The Delaware County commissioners have handed over seven delinquent properties in the city to the Muncie Land Bank so the real estate can be cared for, marketed, sold and ultimately returned to tax rolls.
Nate Howard, executive director of the land bank, said this batch of properties will be different than most of the lots the land bank has handled, in that it includes six dwellings.
The properties with houses in good enough shape to be habitable will receive basic repairs and care in preparation for their sale.
Most of the properties are located in the Southside Neighborhood, with one each in the Industry and Old West End neighborhoods.
The addresses of the properties are:
525 E, Fifth St.
2003 S. Jefferson St.
2007 S. Biltmore Ave.
2105 S. Elm St.
2218 S. Jefferson St.
1217 W. Kilgore Ave. (vacant lot)
2306 S. Jefferson St.
Howard took over as land bank executive director in March after Meghan Jennings resigned from the post to take a position out of town. Howard told commissioners that potential buyers for some the properties were being vetted and that all the properties will be cleaned up and basic improvements will be made to buildings.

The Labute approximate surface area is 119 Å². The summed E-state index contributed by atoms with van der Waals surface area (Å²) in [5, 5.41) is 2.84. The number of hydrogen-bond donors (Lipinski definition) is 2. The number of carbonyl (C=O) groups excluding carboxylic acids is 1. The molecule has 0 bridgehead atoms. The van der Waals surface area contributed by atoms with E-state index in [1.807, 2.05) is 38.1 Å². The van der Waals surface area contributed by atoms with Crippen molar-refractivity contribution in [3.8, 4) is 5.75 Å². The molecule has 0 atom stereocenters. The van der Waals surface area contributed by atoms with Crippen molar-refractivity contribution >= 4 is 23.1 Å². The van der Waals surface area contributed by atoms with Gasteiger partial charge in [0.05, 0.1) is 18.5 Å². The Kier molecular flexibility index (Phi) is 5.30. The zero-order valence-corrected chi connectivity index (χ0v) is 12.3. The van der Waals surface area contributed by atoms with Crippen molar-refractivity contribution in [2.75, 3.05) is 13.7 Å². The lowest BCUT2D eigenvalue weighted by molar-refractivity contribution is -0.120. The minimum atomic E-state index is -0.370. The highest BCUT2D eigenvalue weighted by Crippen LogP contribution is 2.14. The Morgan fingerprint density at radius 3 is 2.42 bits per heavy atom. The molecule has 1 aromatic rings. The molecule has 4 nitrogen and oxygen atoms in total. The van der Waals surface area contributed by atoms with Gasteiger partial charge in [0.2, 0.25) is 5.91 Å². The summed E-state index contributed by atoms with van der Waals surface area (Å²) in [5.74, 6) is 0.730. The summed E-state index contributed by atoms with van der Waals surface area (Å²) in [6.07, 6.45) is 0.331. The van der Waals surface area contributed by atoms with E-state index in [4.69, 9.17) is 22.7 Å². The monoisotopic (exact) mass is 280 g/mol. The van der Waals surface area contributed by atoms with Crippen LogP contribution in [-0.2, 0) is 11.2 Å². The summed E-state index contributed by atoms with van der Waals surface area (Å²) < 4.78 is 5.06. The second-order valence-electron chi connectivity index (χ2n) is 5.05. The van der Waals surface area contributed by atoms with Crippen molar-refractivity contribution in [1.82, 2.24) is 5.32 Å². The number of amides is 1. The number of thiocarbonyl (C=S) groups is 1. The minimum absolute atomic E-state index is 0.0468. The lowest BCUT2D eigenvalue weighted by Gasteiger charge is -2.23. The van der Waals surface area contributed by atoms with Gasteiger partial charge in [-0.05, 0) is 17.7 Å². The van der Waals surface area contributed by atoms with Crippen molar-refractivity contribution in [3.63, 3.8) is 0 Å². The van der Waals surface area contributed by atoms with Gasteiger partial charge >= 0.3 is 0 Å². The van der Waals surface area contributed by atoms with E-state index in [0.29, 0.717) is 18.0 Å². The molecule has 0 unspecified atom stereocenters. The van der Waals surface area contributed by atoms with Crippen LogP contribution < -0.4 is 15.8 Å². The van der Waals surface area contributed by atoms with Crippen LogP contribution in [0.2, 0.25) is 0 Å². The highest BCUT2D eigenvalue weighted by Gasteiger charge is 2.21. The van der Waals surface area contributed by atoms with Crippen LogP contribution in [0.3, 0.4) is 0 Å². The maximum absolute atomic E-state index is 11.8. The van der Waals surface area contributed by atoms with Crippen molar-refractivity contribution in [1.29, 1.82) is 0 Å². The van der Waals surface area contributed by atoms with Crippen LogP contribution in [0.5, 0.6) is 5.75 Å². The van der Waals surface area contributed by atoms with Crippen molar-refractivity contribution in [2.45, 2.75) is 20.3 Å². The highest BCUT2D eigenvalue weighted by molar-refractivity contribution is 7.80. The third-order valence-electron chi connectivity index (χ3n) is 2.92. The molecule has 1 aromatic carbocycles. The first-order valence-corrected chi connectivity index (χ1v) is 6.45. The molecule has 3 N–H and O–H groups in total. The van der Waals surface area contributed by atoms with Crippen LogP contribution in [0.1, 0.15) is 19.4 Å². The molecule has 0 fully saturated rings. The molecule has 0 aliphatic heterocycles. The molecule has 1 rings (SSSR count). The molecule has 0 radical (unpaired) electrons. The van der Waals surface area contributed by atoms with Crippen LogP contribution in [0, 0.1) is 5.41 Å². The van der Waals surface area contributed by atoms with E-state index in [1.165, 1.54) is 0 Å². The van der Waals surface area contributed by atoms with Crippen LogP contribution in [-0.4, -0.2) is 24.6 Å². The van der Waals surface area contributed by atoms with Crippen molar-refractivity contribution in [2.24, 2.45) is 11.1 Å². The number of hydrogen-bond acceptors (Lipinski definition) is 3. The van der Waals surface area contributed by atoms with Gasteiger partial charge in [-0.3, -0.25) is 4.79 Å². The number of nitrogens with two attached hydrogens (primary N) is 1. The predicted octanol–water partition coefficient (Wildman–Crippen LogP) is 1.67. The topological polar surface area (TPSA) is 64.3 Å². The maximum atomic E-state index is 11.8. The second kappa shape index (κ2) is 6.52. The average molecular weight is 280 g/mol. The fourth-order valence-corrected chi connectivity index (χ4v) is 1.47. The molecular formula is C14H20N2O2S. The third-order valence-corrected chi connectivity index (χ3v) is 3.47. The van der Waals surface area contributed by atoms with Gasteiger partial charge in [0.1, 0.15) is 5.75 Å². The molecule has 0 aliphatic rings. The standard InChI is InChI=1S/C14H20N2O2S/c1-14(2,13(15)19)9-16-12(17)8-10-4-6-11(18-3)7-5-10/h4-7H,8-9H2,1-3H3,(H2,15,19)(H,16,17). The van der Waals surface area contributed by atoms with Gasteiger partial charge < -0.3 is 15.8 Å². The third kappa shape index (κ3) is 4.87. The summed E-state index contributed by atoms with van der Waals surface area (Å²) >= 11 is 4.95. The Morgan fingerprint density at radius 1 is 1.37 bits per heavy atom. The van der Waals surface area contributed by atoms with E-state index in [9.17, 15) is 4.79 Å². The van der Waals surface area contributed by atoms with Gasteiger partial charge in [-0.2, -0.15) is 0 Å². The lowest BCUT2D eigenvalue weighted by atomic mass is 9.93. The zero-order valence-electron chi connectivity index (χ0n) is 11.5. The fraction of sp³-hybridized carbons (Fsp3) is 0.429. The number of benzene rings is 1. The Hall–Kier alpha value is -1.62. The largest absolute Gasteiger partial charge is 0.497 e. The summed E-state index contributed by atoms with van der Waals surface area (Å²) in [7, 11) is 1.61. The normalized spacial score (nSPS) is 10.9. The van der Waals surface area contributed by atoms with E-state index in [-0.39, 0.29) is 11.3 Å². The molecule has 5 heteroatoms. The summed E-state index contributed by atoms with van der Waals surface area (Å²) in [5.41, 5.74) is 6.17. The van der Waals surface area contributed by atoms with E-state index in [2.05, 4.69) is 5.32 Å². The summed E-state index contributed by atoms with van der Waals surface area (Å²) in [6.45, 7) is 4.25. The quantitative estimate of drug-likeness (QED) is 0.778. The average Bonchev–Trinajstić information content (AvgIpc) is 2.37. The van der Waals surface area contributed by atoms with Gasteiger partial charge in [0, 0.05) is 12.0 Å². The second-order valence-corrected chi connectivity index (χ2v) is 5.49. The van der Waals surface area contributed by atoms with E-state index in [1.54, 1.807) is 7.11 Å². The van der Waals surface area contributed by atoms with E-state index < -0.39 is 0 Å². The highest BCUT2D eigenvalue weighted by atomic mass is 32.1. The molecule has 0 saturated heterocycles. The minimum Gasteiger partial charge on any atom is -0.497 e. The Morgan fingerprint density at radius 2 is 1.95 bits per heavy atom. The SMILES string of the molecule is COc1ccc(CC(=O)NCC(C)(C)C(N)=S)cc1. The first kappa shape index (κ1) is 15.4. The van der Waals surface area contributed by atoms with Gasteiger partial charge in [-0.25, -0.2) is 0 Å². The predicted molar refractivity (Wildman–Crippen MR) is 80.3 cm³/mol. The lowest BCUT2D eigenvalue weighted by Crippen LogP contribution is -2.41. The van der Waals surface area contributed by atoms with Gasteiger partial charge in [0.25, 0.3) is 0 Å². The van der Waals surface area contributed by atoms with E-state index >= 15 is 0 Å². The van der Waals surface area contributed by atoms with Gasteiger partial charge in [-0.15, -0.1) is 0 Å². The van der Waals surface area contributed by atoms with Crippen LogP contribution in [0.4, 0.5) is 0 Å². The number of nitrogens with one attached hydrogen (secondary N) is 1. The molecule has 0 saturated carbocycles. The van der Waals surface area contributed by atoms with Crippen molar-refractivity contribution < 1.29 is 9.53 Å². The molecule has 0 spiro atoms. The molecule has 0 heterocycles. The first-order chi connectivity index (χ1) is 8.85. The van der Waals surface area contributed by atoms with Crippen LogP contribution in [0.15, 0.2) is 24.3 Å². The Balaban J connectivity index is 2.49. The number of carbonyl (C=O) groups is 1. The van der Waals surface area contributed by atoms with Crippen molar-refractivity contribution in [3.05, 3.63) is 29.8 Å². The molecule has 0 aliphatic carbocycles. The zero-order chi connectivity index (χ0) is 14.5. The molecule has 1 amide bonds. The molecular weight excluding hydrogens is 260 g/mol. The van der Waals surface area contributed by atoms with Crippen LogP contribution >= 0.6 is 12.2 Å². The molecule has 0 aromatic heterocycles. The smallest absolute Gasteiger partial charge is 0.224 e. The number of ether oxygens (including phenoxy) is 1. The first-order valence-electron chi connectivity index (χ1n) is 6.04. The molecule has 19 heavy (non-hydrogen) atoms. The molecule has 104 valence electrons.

“This is our first time taking on properties with structures,” he said.
He told commissioners the properties should be back to producing tax income within 18 months.
The goal of the organization is to support neighborhoods by putting idle properties back into good use in areas needing investment.
The land bank takes an interest in how the properties will be used and the ability of the buyers to make improvements to the real estate. A committee from the land bank vets potential buyers and looks at the needs of the neighborhood.
According to a document Howard provided to commissioners, the Urban Light Community Development Corp. already has expressed interest in the Fifth Street property.
Land bank documents state it should take four months to get the properties marketable with an insurable title and the properties secured and readied for sale. An estimated three months later, a marketing package will be provided for each of the properties, including financing options.
Commissioners asked Howard to report back to them in a few months on his progress in getting the properties back in use.
Source: The Star Press